Solvent UV ink: What is it, and when should it be used?
Nessan Cleary investigates the pros and cons of Solvent UV ink, the hybrid answer to tricky digital printing challenges.
Solvent UV inks combine the best elements of solvent and UV technology to overcome the weaknesses in each type of ink.
There are a number of different types of ink that are commonly used for wide format. Most are mature technologies that have been around for a while and are easily understood. So, we think of solvent inks as being relatively inexpensive and best used for flexible materials, while UV inks will adhere well to a wide range of substrates and are mainly used with rigid media.
But ink developers are constantly looking at new formulations so it shouldn’t be a surprise that there is now a hybrid that combines solvent and UV inks, promising the best features of both.
The concept has been largely popularised by Mimaki, which refers to this technology as Solvent UV. Mimaki has developed a roll-fed printer, the JV400 SUV, which is built on the same chassis as the JV400 LX latex printer. Thus it has inherited two Ricoh printheads, with resolution from 600 to 1200 dpi and a standard speed of 18.1 sqm/hr. It has a standard three way drying system, similar to any solvent printer, plus a fluorescent tube for UV curing. It’s available in two sizes - 1371mm and 1620mm.
It uses a standard CMYK inkset that Mimaki sells as the SU100 Solvent UV brand. But the ink technology has been developed by Fujifilm at its Speciality Ink Systems division in the UK, which refers to it as Fuze technology. Fujifilm also sells its own printer, the Vybrant, which is a rebadged Mimaki SUV though Fujifilm only sells the 1.6m version that is commonly used in European markets.
Tudor Morgan, systems marketing specialist for Fujifilm SIS, explains: “We try to incorporate the best of both types of chemistry. UV is very good for curing fast. It’s got a wide adhesive range but with conventional UV you end up with a high ink film but in some applications people want a low film weight so that it looks more photographic. So we use a solvent carrier that evaporates out of the film which then means that the film becomes thinner.”
Effectively, the solvent is replacing the monomer component of a standard UV ink, and keying the UV elements into the media, much as with a solvent ink. The solvent itself is water-based, so there are no harmful VOCs and no need for ventilation.
The UV element carries the pigment, with Fujifilm using the same automotive grade pigment that is used in its standard UV inks so that the inks are suitable for outdoor graphics without requiring lamination. The inks have a very wide colour gamut coupled with the glossy appearance associated with solvent prints, plus the toughness and scratch resistance of UV inks.
Mike Horsten, marketing manager for Mimaki Europe, says that the big advantage is that any laminating needed can be done immediately because you don't have to wait for it to de-gas, though he adds: “If you want to do a car wrap for three months and don't want to use an extra layer of laminate then it becomes viable.”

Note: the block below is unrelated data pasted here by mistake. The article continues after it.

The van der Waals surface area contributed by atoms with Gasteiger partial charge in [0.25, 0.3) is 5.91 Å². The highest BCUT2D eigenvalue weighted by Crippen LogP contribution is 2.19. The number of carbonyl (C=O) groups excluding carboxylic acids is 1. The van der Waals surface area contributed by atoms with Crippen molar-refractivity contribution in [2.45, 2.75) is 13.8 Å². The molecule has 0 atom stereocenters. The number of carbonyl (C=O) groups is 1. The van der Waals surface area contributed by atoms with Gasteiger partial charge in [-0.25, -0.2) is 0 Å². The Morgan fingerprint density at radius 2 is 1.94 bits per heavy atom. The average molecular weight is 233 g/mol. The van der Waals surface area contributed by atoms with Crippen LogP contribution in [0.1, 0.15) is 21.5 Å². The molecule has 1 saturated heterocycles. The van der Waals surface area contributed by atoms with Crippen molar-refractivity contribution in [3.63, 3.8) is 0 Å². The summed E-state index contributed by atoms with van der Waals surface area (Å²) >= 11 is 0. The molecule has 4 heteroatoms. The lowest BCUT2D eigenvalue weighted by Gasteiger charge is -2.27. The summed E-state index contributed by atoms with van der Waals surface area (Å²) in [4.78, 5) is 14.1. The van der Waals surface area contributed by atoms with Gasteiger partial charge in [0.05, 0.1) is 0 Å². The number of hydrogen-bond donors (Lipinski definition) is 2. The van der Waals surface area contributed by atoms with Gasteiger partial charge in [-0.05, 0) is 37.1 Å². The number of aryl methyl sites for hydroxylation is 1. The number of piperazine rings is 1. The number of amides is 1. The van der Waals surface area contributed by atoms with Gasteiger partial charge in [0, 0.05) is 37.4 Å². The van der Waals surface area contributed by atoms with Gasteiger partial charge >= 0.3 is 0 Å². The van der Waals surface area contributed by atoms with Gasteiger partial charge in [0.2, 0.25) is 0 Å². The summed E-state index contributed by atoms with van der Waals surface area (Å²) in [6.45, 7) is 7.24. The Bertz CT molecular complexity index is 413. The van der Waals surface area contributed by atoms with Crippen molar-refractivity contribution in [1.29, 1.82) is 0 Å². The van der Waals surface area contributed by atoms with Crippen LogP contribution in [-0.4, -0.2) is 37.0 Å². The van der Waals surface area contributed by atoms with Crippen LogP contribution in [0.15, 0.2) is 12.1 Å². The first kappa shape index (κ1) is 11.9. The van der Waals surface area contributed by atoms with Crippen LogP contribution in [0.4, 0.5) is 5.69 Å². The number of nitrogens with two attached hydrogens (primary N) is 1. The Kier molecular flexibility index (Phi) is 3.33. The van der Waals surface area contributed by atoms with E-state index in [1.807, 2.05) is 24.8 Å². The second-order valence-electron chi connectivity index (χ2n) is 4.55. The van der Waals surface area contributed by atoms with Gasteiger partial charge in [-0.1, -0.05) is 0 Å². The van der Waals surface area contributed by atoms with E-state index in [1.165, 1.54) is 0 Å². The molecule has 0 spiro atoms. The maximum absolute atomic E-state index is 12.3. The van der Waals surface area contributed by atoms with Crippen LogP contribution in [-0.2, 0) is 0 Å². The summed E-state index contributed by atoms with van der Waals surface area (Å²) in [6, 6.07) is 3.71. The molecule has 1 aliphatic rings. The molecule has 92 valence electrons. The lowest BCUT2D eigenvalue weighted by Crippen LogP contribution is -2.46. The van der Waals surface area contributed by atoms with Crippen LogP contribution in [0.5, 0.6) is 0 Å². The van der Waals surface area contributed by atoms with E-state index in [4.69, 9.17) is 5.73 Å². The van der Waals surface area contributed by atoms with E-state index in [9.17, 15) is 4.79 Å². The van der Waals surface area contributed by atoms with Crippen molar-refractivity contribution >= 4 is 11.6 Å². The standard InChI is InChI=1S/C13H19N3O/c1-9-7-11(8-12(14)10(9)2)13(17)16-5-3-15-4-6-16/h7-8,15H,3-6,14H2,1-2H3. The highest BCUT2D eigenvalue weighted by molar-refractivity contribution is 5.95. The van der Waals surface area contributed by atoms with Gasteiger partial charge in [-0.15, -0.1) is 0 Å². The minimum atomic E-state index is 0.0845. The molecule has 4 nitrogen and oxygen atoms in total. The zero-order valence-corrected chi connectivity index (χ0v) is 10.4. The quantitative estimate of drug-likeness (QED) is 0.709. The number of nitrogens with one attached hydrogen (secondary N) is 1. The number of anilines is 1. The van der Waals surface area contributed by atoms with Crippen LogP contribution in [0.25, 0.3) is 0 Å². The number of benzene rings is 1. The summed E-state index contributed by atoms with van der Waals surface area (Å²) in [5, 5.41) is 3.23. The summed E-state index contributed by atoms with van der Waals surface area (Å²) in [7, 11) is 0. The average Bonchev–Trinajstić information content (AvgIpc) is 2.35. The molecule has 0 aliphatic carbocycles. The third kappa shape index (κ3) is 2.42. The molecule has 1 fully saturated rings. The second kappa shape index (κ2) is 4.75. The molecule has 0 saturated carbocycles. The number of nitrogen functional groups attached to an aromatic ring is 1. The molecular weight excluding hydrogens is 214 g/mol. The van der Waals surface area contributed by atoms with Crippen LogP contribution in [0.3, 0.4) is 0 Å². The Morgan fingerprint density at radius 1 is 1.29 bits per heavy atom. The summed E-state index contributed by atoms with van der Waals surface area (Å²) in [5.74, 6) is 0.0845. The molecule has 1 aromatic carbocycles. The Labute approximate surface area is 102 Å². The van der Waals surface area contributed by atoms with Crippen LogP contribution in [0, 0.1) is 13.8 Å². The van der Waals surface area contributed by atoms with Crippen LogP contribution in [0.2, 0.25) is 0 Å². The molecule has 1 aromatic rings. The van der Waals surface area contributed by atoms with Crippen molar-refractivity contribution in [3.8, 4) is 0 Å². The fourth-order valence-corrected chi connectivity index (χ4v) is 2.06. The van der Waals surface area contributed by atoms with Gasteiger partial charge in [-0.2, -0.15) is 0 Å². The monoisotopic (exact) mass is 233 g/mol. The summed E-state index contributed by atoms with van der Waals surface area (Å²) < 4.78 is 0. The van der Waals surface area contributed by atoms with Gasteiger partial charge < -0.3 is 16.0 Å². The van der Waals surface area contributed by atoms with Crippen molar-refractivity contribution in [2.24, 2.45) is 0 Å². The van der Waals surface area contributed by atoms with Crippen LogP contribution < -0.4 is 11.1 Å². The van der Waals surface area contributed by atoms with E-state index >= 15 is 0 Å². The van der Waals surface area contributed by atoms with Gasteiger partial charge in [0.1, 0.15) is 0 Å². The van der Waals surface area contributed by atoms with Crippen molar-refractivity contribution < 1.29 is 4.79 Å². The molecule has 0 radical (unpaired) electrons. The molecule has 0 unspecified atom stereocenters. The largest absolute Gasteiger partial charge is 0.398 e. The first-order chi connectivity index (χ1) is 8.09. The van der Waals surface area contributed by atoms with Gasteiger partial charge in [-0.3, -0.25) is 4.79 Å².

The downside is the cost, with these inks being more expensive than a solvent ink and much closer in price to a UV ink, though as with UV inks, the ink consumption should be lower than a solvent ink. But it’s really the solvent market where this system aims to compete. Horsten adds: “We do assume that there's a move from solvent to SUV because you have the benefits of both. It's dried fully but it still has the glossy image.”
Fujifilm sells this Vybrant printer, a 1.6m wide printer that uses its Fuze ink technology.
These inks will also work with a wider range of media thanks to the UV base so that as well as the normal PVC, banners and canvas materials they can also print to polyethylene and polypropylene. They also compete against latex inks, having similar properties but using less heat to dry the aqueous element of the inks.
Morgan adds: “Profiling is much easier because we have the UV consistency.” That said, there’s no option to use rigid media with these printers as they would need a substantial redesign to accommodate the UV curing lamp on the media path.
There is a third player in this solvent UV game – Colorific – which has developed a range of UV Light inks. There’s up to six colours - CMYK plus light cyan and light magenta. But rather than develop a specific printer, Colorific has opted to adapt existing solvent printers by adding a fluorescent lighting unit, which it calls the Lightbar, across the front to activate the UV curing. This is held in place by brackets attached to the printer’s legs, so that as the prints exit the printer they pass under the Lightbar for curing and then onto the take up rollers.
Customers can buy either a complete printer or a kit to adapt their own printers, which is a useful way of rejuvenating an older printer that’s outlived its warranty. It works with Epson DX4, DX5 and DX7 printheads, which includes Roland, Mimaki and Mutoh printers that use those heads, giving a fair range of different sizes and capabilities to choose from, including print and cut machines as well as straightforward printers. It also means that customers can get many of the advantages of a roll-fed UV printer for very little additional outlay.
Ultimately these printers offer a saving on time and laminate, as well as brighter colours and a glossy finish. These are all useful features and many wide format users may find these printers a worthwhile addition to their portfolio.
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